Knowing that water always boils when we heat it to 100oC, we would be confident that if we take a kettle and heat it to 100oC, it will boil. We believe that heating the water to 100oC causes it to boil. Yet knowing that the cock crows every morning as the sun comes up would not lead us to believe that the cock crowing causes the sun to rise. Why not? If that seems like a silly question it’s because it is - to us. We humans clearly have an inbuilt ability to determine cause and effect relationships, based on something cleverer than the fact that two things happen at the same time. The interesting thing is that no-one knows for sure how we do this. The philosopher David Hume pointed out that the basis for reasoning about all causal relations consists purely of sensory input (i.e. things we see, hear, feel, smell and taste) providing evidence of association. It follows, therefore, that some internal process makes a causal assumption about some associations based on information not contained in the sensory input itself. Hume proposed that causal relations are inferred from:
- The spatial and temporal contiguity of the candidate cause and effect - The two events happen close enough to each other in location and time. Interesting evidence about the time aspect is covered later on.
- The temporal priority of the cause - Causes precede effects. Philosophers have struggled with this idea, but humans appear to use it to good effect.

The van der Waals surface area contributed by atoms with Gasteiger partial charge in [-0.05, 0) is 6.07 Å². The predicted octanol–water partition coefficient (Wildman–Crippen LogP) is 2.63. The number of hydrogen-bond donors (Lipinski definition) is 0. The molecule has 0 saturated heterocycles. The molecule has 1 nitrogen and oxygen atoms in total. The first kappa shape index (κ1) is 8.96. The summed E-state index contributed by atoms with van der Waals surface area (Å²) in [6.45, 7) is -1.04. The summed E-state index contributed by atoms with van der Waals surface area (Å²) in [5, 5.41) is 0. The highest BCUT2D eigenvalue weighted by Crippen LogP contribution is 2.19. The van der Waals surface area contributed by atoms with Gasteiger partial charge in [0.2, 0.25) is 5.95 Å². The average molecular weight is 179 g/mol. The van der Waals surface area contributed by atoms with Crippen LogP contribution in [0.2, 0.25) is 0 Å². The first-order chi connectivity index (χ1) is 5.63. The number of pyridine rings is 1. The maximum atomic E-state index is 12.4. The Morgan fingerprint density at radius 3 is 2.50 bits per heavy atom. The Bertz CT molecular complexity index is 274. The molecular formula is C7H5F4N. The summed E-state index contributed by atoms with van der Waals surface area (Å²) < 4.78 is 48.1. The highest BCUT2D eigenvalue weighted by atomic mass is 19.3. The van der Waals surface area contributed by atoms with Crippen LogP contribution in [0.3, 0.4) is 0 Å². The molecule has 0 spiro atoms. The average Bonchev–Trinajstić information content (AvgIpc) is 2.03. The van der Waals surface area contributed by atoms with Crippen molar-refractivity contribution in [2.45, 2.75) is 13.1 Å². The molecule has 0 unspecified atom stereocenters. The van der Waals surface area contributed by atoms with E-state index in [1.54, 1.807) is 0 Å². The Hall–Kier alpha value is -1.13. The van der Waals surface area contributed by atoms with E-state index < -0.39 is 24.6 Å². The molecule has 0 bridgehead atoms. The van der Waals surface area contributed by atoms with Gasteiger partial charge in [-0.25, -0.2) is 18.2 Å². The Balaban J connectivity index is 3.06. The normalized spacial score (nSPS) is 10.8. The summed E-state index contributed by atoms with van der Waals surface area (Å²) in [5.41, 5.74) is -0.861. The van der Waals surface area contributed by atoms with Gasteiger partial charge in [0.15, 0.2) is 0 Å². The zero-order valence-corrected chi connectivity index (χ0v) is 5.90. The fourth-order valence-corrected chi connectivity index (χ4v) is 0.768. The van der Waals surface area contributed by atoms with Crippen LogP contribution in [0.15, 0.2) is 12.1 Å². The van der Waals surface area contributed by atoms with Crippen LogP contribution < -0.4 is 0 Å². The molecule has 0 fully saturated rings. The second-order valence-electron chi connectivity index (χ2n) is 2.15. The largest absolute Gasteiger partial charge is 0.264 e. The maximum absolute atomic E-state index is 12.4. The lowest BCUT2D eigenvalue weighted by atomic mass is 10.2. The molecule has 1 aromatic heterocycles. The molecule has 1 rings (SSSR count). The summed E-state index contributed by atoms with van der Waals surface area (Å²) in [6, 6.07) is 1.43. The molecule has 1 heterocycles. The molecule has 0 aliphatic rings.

- The constant conjunction between the cause and effect - Effects reliably follow when the cause happens, and do not tend to happen without the cause.
These rules would be enough to mirror our conclusions about boiling water and sunrise, but is that all there is to it? Probably not...but no-one has yet discovered all the rules. We make causal judgements all the time. I’m making a causal judgement when I assume that pressing keys on a keyboard will result in letters appearing on the screen, which will in turn lead to a fully laid out magazine article. The fact that these are judgements is proved by the fact that those assumptions are occasionally violated, notably if my computer was to decide to ditch its hard drive permanently. That knowledge also proves how good we are at learning from experience! In more formal terms we could hypothesise a series of causal connections that would look a bit like this:
Thoughts > Typing > Letters on screen > Finished article
This kind of graph is called a Bayes Net, and is a very general way of capturing and modelling our understanding of causal relationships. Ovals represent events or variables, arrows represent a causal link from one to another. Another such net might be:
Smoking > Lung cancer
Which reflects a very different process. We make instant perceptual causal judgements about why, for instance, a plate smashes when it is dropped on the floor. We also go through a much more long-winded process of causal reasoning for effects that are not instantaneous, like smoking causing cancer. A good way to understand how the mind works is to see in what circumstances the rules it uses fail. Mind Hacks, a book that approaches the features of the mind in exactly this way, gives an interesting example of causal judgements going wrong: